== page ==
Saturday, 24 October 2015

Sunday Times Where Was I? Holiday Competition

Near as I can figure it, through the possibly flawed perceptual filters of my own reality tunnel, the most likely answers this week, seem to me to be:

Q1. Berwick

Q2. Asham House

N.B. For question two, Asham house was also spelled Asheham House, at one time.

The initial clues seem to place us in the village of Berwick, which lies in the South Downs, in the county of Sussex. It is here that a church containing twentieth century murals, painted by some members of a very progressive proto Bonobo beatnik hipster collective, called 'The Bloomsbury Group', lies. The church appears to be called 'St. Michael and All the Angels' and after the windows were blown out by bombs and the chancel damaged c 1941, the local bishop asked the Bloomsbury artists, Duncan Grant (father, Major Bartle Grant), Quentin Bell and Vanessa Bell (born c 1879, died c 1961), to paint some murals to decorate the church.

Vanessa Bell, according to some of her biographies, was the sister of the writer Adeline Virginia Woolf (born c 1882, died c 1941). Bell lived with her sometime partner Duncan Grant, at Charleston farmhouse, c 1916, which is situated around two miles north west of Berwick village. Some of the aforementioned biographies claim that Vanessa Bell, was buried in the Firle parish churchyard on the 12th April c 1961. The ashes of the economist John Maynard Keynes, who also hung out with the Bloomsbury group, were scattered in the fields around Charleston farm, after he died from a heart attack, c 1946.

'Courage Sans Peur' can be translated as 'Courage Without Fear' and this appears to be the motto of the Gage family, who own the sixteenth century house at Firle Place. The blurb on their website says it is owned by the eighth viscount Gage. It also seems to be where the fruit called a Greengage got its name.

Traveling seven miles west of Charleston farm, would likely bring us into the vicinity of the village of Rodmell and the country home of Leonard and Virginia Woolf, 'Monk's House'. The Eastender had to look up what is meant by 'Weatherboard' but it seems to be thin slats of wood which are nailed to the outside of houses and the pictures of Monk's House that I looked at, certainly show that it exhibits this feature. Virginia Woolf had suicidal tendencies and bipolar disorder, which were possibly inherited and exacerbated by incidents of abuse during her childhood. She had thrown herself out of a window on one occasion and the poor woman ultimately drowned after putting some rocks in her pockets and jumping into the river Ouse, after hearing voices, c 1941. Some of her works were 'Mrs Dalloway', 'To a Lighthouse' and 'Orlando'. Leonard Woolf is said to have buried Virginia's ashes 'neath two elm trees in the grounds of Monk's House and there now stands a bust of the unfortunate author, by the artist Stephen Tomlin, to mark the spot, as the elms are no longer there. From checking Leonard Woolf's biography, he does seem to have died c 1969.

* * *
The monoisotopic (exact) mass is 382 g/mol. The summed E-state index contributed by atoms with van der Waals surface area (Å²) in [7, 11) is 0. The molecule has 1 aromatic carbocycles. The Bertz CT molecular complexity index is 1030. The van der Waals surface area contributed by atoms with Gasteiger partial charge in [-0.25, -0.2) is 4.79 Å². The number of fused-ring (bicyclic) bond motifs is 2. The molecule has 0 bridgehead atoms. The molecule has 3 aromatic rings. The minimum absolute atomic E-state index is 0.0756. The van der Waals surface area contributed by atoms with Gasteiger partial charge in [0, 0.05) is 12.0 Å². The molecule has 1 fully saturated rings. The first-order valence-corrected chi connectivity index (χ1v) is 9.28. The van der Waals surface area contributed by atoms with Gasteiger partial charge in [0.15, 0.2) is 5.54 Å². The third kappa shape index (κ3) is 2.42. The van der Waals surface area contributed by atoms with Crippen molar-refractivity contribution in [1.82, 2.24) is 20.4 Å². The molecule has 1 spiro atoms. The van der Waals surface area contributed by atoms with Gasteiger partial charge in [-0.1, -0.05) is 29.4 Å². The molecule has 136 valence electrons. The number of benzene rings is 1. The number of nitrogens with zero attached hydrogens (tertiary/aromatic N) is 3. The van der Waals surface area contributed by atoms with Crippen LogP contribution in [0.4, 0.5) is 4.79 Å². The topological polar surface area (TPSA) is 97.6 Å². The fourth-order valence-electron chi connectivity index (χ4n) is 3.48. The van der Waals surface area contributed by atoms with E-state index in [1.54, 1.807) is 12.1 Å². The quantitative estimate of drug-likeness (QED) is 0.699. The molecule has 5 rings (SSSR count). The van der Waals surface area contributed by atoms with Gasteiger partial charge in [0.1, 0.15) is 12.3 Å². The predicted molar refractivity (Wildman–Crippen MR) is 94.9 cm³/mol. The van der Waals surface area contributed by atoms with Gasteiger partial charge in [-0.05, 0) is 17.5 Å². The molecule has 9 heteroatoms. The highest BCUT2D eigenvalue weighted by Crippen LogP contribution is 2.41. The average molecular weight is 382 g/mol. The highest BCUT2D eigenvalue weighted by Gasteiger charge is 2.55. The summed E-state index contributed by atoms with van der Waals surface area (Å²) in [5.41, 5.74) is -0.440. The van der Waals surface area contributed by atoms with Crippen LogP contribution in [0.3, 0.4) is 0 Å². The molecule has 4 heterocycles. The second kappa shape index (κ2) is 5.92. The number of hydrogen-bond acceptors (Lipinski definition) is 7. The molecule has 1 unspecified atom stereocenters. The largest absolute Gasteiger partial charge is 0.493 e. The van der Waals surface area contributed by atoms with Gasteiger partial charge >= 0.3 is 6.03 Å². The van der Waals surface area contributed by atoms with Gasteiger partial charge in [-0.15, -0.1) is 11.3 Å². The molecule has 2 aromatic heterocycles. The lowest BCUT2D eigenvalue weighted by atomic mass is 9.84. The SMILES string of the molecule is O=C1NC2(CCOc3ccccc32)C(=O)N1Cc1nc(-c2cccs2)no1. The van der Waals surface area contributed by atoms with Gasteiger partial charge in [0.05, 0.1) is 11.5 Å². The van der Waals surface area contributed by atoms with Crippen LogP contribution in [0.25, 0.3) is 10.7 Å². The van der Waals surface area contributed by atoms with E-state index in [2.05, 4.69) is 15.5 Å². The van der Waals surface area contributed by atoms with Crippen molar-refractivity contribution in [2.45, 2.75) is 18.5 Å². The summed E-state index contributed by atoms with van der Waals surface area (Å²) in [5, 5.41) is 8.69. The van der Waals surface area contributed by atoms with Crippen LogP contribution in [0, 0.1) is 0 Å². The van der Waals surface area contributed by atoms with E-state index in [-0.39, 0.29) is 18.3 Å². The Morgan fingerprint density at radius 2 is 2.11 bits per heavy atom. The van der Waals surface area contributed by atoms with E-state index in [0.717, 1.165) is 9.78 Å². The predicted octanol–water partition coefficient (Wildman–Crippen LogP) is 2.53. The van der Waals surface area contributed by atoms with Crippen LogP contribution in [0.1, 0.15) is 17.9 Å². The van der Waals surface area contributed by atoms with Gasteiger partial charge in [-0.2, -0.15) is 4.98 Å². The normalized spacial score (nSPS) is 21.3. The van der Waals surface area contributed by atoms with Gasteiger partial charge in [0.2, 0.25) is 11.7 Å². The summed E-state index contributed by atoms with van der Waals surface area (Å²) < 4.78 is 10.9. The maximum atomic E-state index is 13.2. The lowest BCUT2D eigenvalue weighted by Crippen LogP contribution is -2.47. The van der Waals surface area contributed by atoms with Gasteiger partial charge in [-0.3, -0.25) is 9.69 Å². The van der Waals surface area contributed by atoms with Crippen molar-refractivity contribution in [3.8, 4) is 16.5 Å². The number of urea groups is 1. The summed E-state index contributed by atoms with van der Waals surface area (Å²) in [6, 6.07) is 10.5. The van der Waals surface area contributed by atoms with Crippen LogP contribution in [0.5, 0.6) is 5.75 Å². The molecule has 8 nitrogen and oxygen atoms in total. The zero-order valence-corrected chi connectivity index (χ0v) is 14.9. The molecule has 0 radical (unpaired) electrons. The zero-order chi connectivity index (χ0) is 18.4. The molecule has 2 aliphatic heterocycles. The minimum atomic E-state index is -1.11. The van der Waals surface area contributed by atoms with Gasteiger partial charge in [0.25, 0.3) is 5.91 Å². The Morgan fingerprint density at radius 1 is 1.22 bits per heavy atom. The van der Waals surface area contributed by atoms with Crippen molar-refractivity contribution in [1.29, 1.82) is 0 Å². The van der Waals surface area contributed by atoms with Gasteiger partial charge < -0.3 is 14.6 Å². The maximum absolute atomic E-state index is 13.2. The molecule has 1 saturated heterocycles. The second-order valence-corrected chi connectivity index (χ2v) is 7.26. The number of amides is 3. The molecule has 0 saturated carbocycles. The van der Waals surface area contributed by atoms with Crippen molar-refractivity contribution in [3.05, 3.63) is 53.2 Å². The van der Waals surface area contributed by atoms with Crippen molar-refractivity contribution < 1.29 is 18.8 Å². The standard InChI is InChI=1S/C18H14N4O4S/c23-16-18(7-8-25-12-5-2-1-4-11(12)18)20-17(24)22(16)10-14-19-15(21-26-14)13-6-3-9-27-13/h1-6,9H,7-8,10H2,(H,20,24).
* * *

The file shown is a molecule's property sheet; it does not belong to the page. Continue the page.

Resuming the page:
Monk's House is still standing, whereas the 'holiday home' in the clues, was said to have been demolished. Digging a little further turned up some references to the Woolfs having a house on the East bank of the Ouse (Asham House or Asheham House), c 1912 to 1919, which apparently once stood just off the road between Lewes and Newhaven, near the village of Beddingham. Asham house was believed to be haunted and seems to have been demolished on the 12th of July, c 1994.

N.B. Due to the number of people who normally write poison pen letters in green ink posting on his page, the Eastender has moved to moderated comments but rest assured, if you have a non abusive comment, which relates to solving the puzzle, he will endeavour to publish it.


  1. Hello. I am sorry to write but can I ask you please why so many 'c's? Most of the dates are known and can therefore be stated with certainty and do not need a 'c', which is only used when a date is not certain, hence circa (around).

  2. The Eastender is not certain about anything in this world and like Korzybski and R.A.W. does not like to say that things are absolutely this way or that way. Many of the dates can vary by a day or a year, depending on which source you check.

  3. Being a regular player I've heard a lot about the Thunderball lottery book mentioned about. I'll put away some money to buy it and hope it will provide tips to win. The last Thunderball results for 14-20 December were not favorable. I took part in all the draws of that week and won nothing.